This story has been updated to reflect House vote on bill.
The House approved legislation Monday that would give the Securities and Exchange Commission more power to claw back investor money lost in securities fraud.
A recent Supreme Court decision, Kokesh v. SEC, capped the SEC's look back at five years.
The bipartisan bill, the Investor Protection and Capital Markets Fairness Act, would apply a 14-year statute of limitations for the SEC to seek so-called disgorgement, or the return of ill-gotten gains.
The House legislation also would prevent disgorgement from being defined as "a civil fine, penalty or forfeiture." Defining it in one of those categories would limit the timeframe and monetary amount of disgorgement.
The bill, written by Reps. Ben McAdams, D-Utah, and Bill Huizenga, R-Mich., passed, 314-95, in the Democratic-majority House. It was approved by the House Financial Services Committee, 49-5, on Sept. 20.
"White-collar criminals must be held accountable for their behavior, and the SEC must have the necessary tools to recover the losses suffered by Main Street investors," Mr. Huizenga said in a statement. The bill "helps solve this problem by striking a delicate balance that allows the SEC more time to recover the money that was scammed from hard-working Americans."
In congressional testimony this year, SEC Chairman Jay Clayton expressed support for legislation that would address the Supreme Court's Kokesh decision. In its annual enforcement report, the SEC said the Kokesh ruling has forced it to forgo approximately $1.1 billion in disgorgement.
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The measure also would touch on a pending Supreme Court case, Liu v. SEC. The defendants, Charles Liu and Xin Wang, argued that Congress did not authorize the SEC to obtain disgorgement from firms and people who have ripped off investors.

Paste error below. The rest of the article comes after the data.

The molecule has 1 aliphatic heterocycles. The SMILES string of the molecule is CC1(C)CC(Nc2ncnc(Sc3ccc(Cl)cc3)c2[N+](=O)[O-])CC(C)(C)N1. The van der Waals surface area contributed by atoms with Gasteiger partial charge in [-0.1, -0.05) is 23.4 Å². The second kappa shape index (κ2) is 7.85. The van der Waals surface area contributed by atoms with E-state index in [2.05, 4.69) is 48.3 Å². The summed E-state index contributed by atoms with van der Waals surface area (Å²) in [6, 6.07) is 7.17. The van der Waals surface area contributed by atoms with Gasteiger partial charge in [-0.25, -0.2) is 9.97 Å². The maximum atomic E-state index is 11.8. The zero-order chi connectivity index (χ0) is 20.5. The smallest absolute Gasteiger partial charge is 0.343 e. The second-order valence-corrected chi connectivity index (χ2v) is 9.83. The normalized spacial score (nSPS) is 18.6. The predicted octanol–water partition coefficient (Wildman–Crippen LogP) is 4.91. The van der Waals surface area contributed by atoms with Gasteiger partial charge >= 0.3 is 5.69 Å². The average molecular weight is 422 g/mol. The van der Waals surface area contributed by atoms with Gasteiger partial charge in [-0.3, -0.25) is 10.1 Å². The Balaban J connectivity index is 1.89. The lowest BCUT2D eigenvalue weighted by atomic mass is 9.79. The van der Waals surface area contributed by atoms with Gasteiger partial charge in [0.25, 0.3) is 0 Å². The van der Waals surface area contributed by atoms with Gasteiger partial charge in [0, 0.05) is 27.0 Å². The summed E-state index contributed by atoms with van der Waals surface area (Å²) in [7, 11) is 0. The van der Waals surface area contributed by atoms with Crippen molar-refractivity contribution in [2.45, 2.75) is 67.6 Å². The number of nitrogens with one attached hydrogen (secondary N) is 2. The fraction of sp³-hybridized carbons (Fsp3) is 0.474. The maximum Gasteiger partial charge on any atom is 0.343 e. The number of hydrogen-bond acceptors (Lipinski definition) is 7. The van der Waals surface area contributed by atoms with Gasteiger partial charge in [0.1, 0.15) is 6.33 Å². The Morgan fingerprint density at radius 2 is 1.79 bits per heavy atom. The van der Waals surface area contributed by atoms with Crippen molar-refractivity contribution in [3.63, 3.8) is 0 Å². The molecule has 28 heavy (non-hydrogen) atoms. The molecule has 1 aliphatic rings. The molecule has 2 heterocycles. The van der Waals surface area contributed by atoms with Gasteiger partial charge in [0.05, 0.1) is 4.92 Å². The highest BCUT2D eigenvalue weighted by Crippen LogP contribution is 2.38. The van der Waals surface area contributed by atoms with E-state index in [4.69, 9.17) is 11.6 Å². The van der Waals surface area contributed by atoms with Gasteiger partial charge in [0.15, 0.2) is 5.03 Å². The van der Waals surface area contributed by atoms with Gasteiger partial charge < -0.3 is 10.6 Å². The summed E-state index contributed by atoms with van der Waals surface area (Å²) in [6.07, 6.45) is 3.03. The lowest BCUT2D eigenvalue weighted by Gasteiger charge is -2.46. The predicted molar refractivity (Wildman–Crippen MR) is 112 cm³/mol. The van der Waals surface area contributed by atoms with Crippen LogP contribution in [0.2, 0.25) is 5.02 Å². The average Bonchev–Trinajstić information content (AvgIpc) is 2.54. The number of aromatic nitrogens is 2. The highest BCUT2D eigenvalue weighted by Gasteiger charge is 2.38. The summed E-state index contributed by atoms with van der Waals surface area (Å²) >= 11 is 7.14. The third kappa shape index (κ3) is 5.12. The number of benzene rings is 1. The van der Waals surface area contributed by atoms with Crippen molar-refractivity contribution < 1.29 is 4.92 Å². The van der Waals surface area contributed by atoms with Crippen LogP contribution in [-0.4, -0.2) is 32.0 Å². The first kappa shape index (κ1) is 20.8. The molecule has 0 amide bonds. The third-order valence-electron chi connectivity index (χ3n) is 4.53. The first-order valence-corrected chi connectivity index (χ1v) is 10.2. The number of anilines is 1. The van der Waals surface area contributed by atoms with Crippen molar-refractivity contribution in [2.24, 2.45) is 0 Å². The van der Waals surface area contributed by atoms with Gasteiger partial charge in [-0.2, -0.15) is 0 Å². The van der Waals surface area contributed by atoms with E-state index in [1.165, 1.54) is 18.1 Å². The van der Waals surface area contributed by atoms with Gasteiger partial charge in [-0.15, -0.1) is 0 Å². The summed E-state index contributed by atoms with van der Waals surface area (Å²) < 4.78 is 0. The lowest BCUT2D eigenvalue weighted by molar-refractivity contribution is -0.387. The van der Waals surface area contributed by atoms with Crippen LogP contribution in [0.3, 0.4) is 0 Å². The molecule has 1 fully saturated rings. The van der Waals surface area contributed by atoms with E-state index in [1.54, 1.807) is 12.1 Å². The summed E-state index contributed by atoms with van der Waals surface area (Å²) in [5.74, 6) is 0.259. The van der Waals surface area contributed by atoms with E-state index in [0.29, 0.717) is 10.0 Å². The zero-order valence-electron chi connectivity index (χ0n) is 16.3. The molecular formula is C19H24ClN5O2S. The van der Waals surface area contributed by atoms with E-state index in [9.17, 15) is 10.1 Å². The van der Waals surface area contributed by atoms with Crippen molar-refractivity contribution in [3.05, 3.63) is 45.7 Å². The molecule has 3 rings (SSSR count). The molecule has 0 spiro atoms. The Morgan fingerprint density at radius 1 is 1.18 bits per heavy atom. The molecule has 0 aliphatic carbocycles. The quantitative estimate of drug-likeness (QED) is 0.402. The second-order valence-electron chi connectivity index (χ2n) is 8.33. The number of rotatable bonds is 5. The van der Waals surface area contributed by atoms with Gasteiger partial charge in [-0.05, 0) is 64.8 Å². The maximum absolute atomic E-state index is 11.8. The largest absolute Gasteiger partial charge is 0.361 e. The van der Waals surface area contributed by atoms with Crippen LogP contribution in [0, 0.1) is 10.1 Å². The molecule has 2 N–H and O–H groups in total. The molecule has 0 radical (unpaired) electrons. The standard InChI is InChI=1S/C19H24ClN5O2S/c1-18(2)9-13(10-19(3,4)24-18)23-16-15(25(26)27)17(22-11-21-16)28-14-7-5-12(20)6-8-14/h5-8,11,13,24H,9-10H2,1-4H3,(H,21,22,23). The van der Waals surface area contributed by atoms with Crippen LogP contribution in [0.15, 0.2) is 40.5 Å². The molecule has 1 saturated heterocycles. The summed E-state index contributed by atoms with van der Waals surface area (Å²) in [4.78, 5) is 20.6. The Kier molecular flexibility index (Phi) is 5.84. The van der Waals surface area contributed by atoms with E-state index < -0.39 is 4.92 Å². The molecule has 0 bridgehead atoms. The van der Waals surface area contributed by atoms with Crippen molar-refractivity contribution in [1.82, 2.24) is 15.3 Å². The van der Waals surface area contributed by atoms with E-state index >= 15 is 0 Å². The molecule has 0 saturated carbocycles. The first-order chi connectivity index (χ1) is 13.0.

"This bill gives the SEC the express authority to seek that remedy," said John Berry, a partner at Munger, Tolles & Olson and a former SEC lawyer who litigated the Liu case in district court. "It would be good for SEC enforcement to get clarity on that point."
Todd Cipperman, principal at Cipperman Compliance Services, agrees that from a legal standpoint, disgorgement should not be considered a penalty. But from a business and policy perspective, the bill would present compliance challenges for investment advisers.
Under the Investment Advisers Act, advisers only have to retain records for five years. But the bill would open a 14-year window on wrongdoing.
"Ways to prove or disprove the case get old and cold when you're talking about a 14-year disgorgement period," Mr. Cipperman said. "That becomes a real practical compliance challenge."
Not only would firms have to keep records for a longer time, they also could have to pay heavier disgorgement that covers many more years.
"That's an overhang that most firms can't withstand, so it's a very powerful enforcement weapon for the SEC," Mr. Cipperman said.
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